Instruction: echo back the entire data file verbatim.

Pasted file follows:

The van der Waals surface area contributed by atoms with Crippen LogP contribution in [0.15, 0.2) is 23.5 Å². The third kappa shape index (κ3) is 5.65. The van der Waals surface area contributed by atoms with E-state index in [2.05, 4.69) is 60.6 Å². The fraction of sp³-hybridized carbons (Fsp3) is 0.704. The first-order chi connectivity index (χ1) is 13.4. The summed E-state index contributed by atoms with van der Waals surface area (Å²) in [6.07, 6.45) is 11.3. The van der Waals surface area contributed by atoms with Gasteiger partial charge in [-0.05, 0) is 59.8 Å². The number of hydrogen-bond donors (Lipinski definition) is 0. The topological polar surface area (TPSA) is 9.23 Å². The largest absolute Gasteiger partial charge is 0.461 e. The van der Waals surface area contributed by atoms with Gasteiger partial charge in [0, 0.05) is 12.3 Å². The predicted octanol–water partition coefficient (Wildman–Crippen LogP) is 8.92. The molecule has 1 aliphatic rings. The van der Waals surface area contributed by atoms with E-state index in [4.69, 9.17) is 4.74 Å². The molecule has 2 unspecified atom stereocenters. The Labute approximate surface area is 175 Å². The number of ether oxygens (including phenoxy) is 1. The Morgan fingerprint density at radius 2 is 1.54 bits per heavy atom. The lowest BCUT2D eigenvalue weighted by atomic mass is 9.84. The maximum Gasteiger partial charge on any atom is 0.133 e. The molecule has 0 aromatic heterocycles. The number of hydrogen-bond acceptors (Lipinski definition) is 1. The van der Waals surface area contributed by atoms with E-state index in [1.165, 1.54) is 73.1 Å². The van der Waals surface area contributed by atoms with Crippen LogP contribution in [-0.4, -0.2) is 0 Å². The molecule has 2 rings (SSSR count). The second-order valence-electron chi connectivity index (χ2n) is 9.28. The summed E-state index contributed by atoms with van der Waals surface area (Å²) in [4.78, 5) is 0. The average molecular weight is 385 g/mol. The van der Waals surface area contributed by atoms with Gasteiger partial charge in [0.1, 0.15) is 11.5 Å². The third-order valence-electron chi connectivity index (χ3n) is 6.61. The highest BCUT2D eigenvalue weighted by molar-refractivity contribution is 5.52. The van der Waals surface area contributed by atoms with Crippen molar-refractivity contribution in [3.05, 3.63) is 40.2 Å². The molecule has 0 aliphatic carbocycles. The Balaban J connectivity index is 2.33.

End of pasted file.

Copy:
The van der Waals surface area contributed by atoms with Crippen LogP contribution in [0.15, 0.2) is 23.5 Å². The third kappa shape index (κ3) is 5.65. The van der Waals surface area contributed by atoms with E-state index in [2.05, 4.69) is 60.6 Å². The fraction of sp³-hybridized carbons (Fsp3) is 0.704. The first-order chi connectivity index (χ1) is 13.4. The summed E-state index contributed by atoms with van der Waals surface area (Å²) in [6.07, 6.45) is 11.3. The van der Waals surface area contributed by atoms with Gasteiger partial charge in [-0.05, 0) is 59.8 Å². The number of hydrogen-bond donors (Lipinski definition) is 0. The topological polar surface area (TPSA) is 9.23 Å². The largest absolute Gasteiger partial charge is 0.461 e. The van der Waals surface area contributed by atoms with Gasteiger partial charge in [0, 0.05) is 12.3 Å². The predicted octanol–water partition coefficient (Wildman–Crippen LogP) is 8.92. The molecule has 1 aliphatic rings. The van der Waals surface area contributed by atoms with E-state index in [4.69, 9.17) is 4.74 Å². The molecule has 2 unspecified atom stereocenters. The Labute approximate surface area is 175 Å². The number of ether oxygens (including phenoxy) is 1. The Morgan fingerprint density at radius 2 is 1.54 bits per heavy atom. The lowest BCUT2D eigenvalue weighted by atomic mass is 9.84. The maximum Gasteiger partial charge on any atom is 0.133 e. The molecule has 0 aromatic heterocycles. The number of hydrogen-bond acceptors (Lipinski definition) is 1. The van der Waals surface area contributed by atoms with E-state index in [1.165, 1.54) is 73.1 Å². The van der Waals surface area contributed by atoms with Crippen LogP contribution in [-0.4, -0.2) is 0 Å². The molecule has 2 rings (SSSR count). The second-order valence-electron chi connectivity index (χ2n) is 9.28. The summed E-state index contributed by atoms with van der Waals surface area (Å²) in [4.78, 5) is 0. The average molecular weight is 385 g/mol. The van der Waals surface area contributed by atoms with Gasteiger partial charge in [0.1, 0.15) is 11.5 Å². The third-order valence-electron chi connectivity index (χ3n) is 6.61. The highest BCUT2D eigenvalue weighted by molar-refractivity contribution is 5.52. The van der Waals surface area contributed by atoms with Crippen molar-refractivity contribution in [3.05, 3.63) is 40.2 Å². The molecule has 0 aliphatic carbocycles. The Balaban J connectivity index is 2.33.